We travelled from the Somme to reach our ferry back to Dover. At the dockside this is what we saw.
Having checked in we await our departure and explore the lorries and cars waiting to go onboard.
This was the end of a very interesting and informative week.
We drove to Talmas to complete the photographs of an earlier visit. We were able to find a location we had previously missed and on driving to the next village came across a sunken lane that was sunk and flooded!!!!
The next village Rubempre proved difficult. We were confident in one location but so many changes had taken place that the other WW1 locations were hard to find.
Lunchtime saw us in Albert. we visited the basilica and were able to complete the ‘now’ photographs of the building and the statue of the Virgin Mary. During WW1 the British troops believed that, either the war would end if the statue fell, or that the side that demolished he would lose. Allegedly, the British engineers propped up the statue after a near miss but records are unsure as to who fired the shot. But she did not fall!!!!
After lunch we visited Le Petit Train de la Somme. This narrow gauge railway was built in 1915/16 to supply the Allied front line with ammunition, food, water and men. Today it stops at Dompierre-Becquincourt, the site of a sugar beet storage depot. There is a 230 metre tunnel, a substantial bridge and a zigzag incline onto the plateau (rather like the railways of the Andes) which are a testament to the constructional skills of the Royal Engineers. After the war it was used to transport the sugar beet to a refinery. This was one of many similar lines across the Western Front, but this is the sole survivor.
Returning to our hotel we passed an Airbus Industrie factory which is being expanded for the construction of new, big Airbus aeroplanes. This is an A380 cockpit at the roundabout.
First visit of the day was to Morlancourt, a village used as a staging post for troops en route to the front at Thiepval. The scene below is the village in 1915/16, before the Battle of the Somme.
We were doing the present day photograph outside the house on the immediate right of the above photograph. It was clear that the church today is very different from that on the photograph. Perhaps this was war damage that led to rebuilding. Luckily the owner of the cottage came out to find out what was happening. He was immediately impressed by our mission, but was able to explain that the church in front of us is not the one on the old photograph. He took us inside the cottage, where we met his wife and together they showed us their collection of WW1 photographs and in particular the photograph of the church that we were looking for. He had the photograph of the road outside his house so we photographed that, then he took us by car the short distance to the location of the church which had been destroyed in WW1. That location is in the photograph below.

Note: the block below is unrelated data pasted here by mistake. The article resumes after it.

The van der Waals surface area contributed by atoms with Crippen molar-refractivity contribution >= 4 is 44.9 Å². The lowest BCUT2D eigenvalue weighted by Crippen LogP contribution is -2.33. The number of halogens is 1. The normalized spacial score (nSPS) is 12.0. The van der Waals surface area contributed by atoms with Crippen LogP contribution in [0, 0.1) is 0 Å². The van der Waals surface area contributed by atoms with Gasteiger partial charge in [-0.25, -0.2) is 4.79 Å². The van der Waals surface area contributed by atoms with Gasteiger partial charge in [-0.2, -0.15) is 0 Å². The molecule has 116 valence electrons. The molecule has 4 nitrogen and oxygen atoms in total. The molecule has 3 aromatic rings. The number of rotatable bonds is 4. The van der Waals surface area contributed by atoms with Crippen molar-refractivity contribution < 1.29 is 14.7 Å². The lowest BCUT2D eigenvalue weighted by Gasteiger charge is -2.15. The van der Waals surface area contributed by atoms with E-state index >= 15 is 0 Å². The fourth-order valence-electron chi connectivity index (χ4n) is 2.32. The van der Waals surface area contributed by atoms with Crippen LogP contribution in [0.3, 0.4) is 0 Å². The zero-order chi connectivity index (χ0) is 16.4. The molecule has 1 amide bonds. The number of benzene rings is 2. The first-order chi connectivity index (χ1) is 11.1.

The next village was Proyart. Again there was an amazing surprise. Upon walking past a group of men to take the present day photograph, the Mayor introduced himself and asked what we were doing and if we had the time he would show us some things of WW1 that he was confident we would be interested in. Retrieving the keys from his car he took us into the back room of his office which was a museum of maps, artefacts, photographs, personal accounts and copies of newspapers and magazines that told the story of the French battle at his village on August 29th 1914. At this time in WW1 the small number of British soldiers were unable to help but with cunning the French managed to trap the Germans and stop their advance until more British troops arrived on the Western Front. This is where the Lisle family started their active service. It was a most interesting interlude and informed us about something so rarely explained back home.
During the afternoon we made a quick visit to the Tank Memorial (British) at Pozieres. This commemorates the first extensive use of tanks in war during September 1916.
Across the road is the mound of earth upon which the Pozieres windmill used to stand. This windmill offered views over both front lines so both sides were desperate to hold it. The Australians finally held it in 1916 but suffered their biggest losses in doing so.